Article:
Sep 17, 2014
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Current Marketing Thoughts

RSS By: Kevin Van Trump,

Kevin Van Trump has over 20 years of experience in the grain and livestock industry.

Is There More Bullish News for Beans?

Apr 04, 2014

Soybean bulls were excited to see the Senate Committee pass the $1 Blender's Tax Credit. Keep in mind though this only a small victory or should I say small battle won, most still believe the overall war will ultimately be lost once it reaches the House.  There still seems ton some heavy debate in regard to Brazil's soybean crop. I am hearing estimate that range anywhere from 85-89 MMT's and we are closing in on 75% of the crop being harvested.  In fact we will soon be close to 100% harvested in Mato Grosso  (the largest soybean producing state in Brazil) before long. Keep in mind the current USDA forecast still stands at 88.5 MMTs. The Argentine crop is still thought to be somewhere between 53.5 and 54.5 MMTs'. Here in the US, similar to corn, new-crop prices are ultimately going to hinge on the weather and total yield.  The bears and the USDA want to use projected crop data that shows "harvested" bean acres at well over 80 million and a national yield at 45.2 bushels per acre. I personally don't see how you can add 5 million more soybean acres, which is a major jump in the all-time record, and at the same time project a record average yield.  Obviously no one knows for certain, but I think 80 million harvested acres is a bit of a stretch. I just don't see harvested bean acres being much higher than that. And I am certainly NOT sold on a 45 bushel per acre national average yield.  Remember, our highest yield ever came back in 2009 at 44.0 bushels per acre on 76.4 million harvested. Bottom-line, if the average yield is much below last years 43.3 bpa then new-crop prices could slowly keeping working higher. If yields are closer to 45 bushels per acre on average, then the bears are right and new-crop prices are aggressively over priced. Place your bets accordingly!        CLICK HERE for my daily report.....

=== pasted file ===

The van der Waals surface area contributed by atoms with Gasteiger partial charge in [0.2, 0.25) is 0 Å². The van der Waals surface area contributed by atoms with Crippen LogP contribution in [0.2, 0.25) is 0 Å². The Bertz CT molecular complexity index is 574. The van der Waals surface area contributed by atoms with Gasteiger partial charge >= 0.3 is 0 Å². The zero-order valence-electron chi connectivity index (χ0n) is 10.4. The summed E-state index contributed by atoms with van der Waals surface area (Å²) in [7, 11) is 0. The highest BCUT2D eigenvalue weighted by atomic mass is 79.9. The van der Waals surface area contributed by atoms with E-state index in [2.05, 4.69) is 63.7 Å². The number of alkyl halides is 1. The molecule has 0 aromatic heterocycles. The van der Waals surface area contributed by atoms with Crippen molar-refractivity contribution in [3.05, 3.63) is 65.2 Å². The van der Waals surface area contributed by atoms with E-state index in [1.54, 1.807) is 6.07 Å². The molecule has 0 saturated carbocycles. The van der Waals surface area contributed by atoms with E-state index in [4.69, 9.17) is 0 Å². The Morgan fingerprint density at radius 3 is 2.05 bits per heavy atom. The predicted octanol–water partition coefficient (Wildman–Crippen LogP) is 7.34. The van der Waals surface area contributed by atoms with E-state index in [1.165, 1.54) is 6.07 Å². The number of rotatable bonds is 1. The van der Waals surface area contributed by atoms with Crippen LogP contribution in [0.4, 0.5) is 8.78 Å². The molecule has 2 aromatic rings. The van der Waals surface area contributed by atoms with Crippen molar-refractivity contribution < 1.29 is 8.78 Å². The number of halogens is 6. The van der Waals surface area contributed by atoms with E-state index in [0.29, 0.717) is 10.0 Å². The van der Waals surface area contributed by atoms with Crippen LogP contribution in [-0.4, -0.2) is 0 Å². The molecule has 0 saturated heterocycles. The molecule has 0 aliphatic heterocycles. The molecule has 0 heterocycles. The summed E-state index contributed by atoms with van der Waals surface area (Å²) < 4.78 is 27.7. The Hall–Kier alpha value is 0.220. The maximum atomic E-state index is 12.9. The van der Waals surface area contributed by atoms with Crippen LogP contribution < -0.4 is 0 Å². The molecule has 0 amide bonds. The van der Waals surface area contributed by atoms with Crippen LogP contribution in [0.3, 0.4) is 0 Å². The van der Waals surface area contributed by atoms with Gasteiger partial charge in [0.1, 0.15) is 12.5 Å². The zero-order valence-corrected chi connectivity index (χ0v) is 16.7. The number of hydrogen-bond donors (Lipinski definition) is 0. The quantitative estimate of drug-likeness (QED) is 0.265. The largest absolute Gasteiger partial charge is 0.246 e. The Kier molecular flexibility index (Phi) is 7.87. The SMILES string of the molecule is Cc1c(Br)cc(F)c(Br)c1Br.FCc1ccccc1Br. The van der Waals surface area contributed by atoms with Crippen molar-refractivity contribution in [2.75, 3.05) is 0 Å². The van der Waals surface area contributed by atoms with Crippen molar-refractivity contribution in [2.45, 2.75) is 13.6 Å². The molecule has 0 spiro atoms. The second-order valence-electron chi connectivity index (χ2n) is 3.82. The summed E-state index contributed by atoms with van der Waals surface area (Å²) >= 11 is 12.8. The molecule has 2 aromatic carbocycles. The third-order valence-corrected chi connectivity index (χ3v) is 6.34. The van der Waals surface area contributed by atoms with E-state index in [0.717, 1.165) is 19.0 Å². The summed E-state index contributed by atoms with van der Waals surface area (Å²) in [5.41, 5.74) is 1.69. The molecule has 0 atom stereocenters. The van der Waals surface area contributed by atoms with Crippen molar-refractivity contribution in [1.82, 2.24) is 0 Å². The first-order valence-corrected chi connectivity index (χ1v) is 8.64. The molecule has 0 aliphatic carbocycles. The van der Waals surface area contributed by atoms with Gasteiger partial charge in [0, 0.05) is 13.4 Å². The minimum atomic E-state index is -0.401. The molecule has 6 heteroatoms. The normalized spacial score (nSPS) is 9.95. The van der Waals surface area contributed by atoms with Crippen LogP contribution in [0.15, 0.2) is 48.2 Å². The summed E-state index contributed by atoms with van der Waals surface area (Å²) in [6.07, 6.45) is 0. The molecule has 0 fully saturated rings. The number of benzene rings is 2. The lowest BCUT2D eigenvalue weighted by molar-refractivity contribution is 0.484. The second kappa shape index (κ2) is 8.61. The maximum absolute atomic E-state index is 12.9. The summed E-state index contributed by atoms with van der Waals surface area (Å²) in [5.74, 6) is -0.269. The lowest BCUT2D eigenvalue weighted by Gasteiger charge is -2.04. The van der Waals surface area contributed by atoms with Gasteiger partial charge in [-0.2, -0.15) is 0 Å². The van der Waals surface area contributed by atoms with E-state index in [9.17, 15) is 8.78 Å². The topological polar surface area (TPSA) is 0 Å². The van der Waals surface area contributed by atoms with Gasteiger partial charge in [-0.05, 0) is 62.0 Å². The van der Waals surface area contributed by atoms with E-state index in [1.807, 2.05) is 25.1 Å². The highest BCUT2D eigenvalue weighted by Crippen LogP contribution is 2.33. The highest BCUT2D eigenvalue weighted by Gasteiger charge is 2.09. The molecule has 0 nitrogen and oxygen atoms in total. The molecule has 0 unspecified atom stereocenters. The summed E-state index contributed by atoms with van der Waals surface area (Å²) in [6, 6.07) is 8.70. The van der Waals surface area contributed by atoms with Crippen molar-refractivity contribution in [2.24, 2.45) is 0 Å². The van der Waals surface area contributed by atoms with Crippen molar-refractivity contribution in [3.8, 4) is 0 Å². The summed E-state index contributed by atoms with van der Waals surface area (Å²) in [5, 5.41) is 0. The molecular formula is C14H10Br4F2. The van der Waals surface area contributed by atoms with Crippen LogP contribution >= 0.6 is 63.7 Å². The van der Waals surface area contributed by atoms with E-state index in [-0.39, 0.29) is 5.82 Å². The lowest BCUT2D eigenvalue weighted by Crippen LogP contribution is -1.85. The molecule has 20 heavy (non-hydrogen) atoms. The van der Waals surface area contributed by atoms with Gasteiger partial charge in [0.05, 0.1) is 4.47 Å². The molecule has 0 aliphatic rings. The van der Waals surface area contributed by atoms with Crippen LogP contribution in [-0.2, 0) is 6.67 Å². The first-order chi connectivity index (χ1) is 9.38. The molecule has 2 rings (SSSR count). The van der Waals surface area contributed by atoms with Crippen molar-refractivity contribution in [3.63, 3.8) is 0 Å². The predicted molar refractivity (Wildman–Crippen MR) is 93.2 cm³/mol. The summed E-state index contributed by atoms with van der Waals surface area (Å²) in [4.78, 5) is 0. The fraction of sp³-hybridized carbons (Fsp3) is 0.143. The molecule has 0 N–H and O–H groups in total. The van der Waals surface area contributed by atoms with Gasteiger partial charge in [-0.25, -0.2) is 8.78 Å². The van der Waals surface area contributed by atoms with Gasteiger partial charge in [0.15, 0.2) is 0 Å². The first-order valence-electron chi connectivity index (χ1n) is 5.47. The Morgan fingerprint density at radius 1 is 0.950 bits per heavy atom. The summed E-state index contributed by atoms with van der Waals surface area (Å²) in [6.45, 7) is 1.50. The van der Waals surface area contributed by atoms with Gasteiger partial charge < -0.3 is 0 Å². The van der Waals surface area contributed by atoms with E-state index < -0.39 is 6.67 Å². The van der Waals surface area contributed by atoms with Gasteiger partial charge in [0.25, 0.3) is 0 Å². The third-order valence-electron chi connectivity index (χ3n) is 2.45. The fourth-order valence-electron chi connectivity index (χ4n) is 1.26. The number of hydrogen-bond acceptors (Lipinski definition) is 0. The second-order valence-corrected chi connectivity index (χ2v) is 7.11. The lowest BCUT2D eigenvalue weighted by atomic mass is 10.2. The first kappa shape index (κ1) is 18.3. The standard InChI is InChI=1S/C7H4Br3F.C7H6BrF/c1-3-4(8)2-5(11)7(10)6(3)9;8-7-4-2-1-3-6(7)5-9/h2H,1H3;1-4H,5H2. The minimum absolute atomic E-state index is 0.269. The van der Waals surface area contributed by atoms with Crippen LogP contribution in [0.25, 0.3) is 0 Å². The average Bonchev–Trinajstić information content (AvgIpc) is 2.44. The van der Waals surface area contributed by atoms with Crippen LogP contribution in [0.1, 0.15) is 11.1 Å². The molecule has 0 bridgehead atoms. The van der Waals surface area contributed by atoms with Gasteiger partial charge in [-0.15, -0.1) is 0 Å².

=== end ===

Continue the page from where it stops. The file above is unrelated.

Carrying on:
How Much Soybeans Will The US Have To Import?  The question I would like to know is how many bushels of South American beans will eventually end up in the US? Will we import 50, 60 or 70 million metric tons of soybeans? FWIW the first half crop-year total is right around 20.2 million bushels, more than double what we had imported last year at this time. My point is, even though the USDA will more than likely be raising US soybean "exports" in the upcoming report (my guess by 25-35 million bushels), they will at the same time be offsetting this additional demand by increasing "imports." 

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